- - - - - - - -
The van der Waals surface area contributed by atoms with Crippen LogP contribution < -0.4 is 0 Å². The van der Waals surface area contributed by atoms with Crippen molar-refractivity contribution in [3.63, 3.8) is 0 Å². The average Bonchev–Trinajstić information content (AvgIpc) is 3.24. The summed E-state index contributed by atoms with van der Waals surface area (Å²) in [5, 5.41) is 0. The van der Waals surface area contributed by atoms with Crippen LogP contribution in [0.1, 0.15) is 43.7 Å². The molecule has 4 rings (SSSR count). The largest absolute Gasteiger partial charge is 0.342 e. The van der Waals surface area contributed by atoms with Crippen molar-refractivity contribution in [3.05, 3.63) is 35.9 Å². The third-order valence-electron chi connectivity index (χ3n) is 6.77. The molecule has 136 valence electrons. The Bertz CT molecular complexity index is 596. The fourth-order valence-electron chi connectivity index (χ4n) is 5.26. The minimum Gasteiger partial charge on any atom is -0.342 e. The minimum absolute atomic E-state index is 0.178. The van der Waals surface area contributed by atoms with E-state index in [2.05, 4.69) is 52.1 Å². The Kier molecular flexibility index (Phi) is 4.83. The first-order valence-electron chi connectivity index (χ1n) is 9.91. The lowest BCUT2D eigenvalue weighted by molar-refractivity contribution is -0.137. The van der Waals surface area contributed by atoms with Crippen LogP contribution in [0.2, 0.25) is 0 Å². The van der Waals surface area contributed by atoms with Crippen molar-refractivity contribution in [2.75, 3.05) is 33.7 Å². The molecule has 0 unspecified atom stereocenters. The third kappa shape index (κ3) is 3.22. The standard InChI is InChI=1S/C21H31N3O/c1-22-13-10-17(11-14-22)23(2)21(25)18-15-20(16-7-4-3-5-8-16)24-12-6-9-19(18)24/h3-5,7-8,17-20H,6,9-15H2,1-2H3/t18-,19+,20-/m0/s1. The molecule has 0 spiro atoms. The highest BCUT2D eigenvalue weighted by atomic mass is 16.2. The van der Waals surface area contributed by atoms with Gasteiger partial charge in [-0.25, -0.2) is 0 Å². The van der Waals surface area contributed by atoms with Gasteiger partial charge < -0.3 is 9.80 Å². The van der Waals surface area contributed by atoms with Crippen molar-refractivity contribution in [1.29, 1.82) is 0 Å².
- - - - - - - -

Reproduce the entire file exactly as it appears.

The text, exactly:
The van der Waals surface area contributed by atoms with Crippen LogP contribution < -0.4 is 0 Å². The van der Waals surface area contributed by atoms with Crippen molar-refractivity contribution in [3.63, 3.8) is 0 Å². The average Bonchev–Trinajstić information content (AvgIpc) is 3.24. The summed E-state index contributed by atoms with van der Waals surface area (Å²) in [5, 5.41) is 0. The van der Waals surface area contributed by atoms with Crippen LogP contribution in [0.1, 0.15) is 43.7 Å². The molecule has 4 rings (SSSR count). The largest absolute Gasteiger partial charge is 0.342 e. The van der Waals surface area contributed by atoms with Crippen molar-refractivity contribution in [3.05, 3.63) is 35.9 Å². The third-order valence-electron chi connectivity index (χ3n) is 6.77. The molecule has 136 valence electrons. The Bertz CT molecular complexity index is 596. The fourth-order valence-electron chi connectivity index (χ4n) is 5.26. The minimum Gasteiger partial charge on any atom is -0.342 e. The minimum absolute atomic E-state index is 0.178. The van der Waals surface area contributed by atoms with E-state index in [2.05, 4.69) is 52.1 Å². The Kier molecular flexibility index (Phi) is 4.83. The first-order valence-electron chi connectivity index (χ1n) is 9.91. The lowest BCUT2D eigenvalue weighted by molar-refractivity contribution is -0.137. The van der Waals surface area contributed by atoms with Crippen LogP contribution in [0.2, 0.25) is 0 Å². The van der Waals surface area contributed by atoms with Crippen molar-refractivity contribution in [2.75, 3.05) is 33.7 Å². The molecule has 0 unspecified atom stereocenters. The third kappa shape index (κ3) is 3.22. The standard InChI is InChI=1S/C21H31N3O/c1-22-13-10-17(11-14-22)23(2)21(25)18-15-20(16-7-4-3-5-8-16)24-12-6-9-19(18)24/h3-5,7-8,17-20H,6,9-15H2,1-2H3/t18-,19+,20-/m0/s1. The molecule has 0 spiro atoms. The highest BCUT2D eigenvalue weighted by atomic mass is 16.2. The van der Waals surface area contributed by atoms with Gasteiger partial charge in [-0.25, -0.2) is 0 Å². The van der Waals surface area contributed by atoms with Gasteiger partial charge < -0.3 is 9.80 Å². The van der Waals surface area contributed by atoms with Crippen molar-refractivity contribution in [1.29, 1.82) is 0 Å².